Cloudy forecast for Chicago, so my son and grandson and I took off south about 8:00, deciding on the fly whether to go southwest on I-55 or southeast on I-60; a coinflip, we went on I-65. After 3-1/ hours at 75mph we stopped for brunch. Clouds were thicker. Another half hour we stopped under heavy clouds, uttered a few very impolite words, and turned around for home.
A half hour north we drove under a hole in the clouds, and there was Ol' Sol, already partly covered. We parked, put on the glasses, and admired the 95% eclipse for a half hour. It was really a victory from the jaws of defeat thing, though purely by chance.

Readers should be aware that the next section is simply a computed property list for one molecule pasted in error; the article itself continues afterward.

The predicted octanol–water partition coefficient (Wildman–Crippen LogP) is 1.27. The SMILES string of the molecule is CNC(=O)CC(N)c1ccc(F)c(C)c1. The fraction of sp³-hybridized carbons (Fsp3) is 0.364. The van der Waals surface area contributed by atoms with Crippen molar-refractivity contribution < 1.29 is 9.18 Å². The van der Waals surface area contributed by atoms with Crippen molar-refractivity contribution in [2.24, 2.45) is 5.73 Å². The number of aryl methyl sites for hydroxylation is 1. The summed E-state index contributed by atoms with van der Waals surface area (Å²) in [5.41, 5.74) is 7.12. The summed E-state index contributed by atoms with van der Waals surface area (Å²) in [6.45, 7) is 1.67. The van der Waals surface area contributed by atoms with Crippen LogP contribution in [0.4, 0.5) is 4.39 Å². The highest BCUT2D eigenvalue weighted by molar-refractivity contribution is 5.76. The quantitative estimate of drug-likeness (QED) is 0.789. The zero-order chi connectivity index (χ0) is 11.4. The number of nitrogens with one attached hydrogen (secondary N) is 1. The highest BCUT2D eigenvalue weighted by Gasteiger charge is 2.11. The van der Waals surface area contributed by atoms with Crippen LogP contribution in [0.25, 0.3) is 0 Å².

We have several pairs of eclipse glasses, hardly used, for sale. It's never too early to start planning for 2024!
We drove 7 1/2 hours south from Wisconsin to Carbondale, IL. Watched most of the eclipse cloud free but about 15 minutes before totality the clouds rolled in. But was able to catch about 15 seconds (of the 2 minute, 38 seconds) of totality. It was awesome. Drive home was horrible though- 7 1/2 hours down, but almost 18 hours home- I 57 from Carbondale to Chicago (over 300 miles) was bumper to bumper the whole way. Even some side roads we tried were packed.
We didn't notice any congestion to speak of on our way north after the eclip[se. Lots of predictions on TV though, and obviously you found some of it. Hope you enjoyed the spectacle as much as we did.
I'm on the southern Washington coast, we had typical coastal weather until about thirty minutes beforehand, then you could see the sun.
I didn't too excited about the event.
A good friend was near Salem Oregon on a hilltop with unobstructed views, here are a couple of his photos.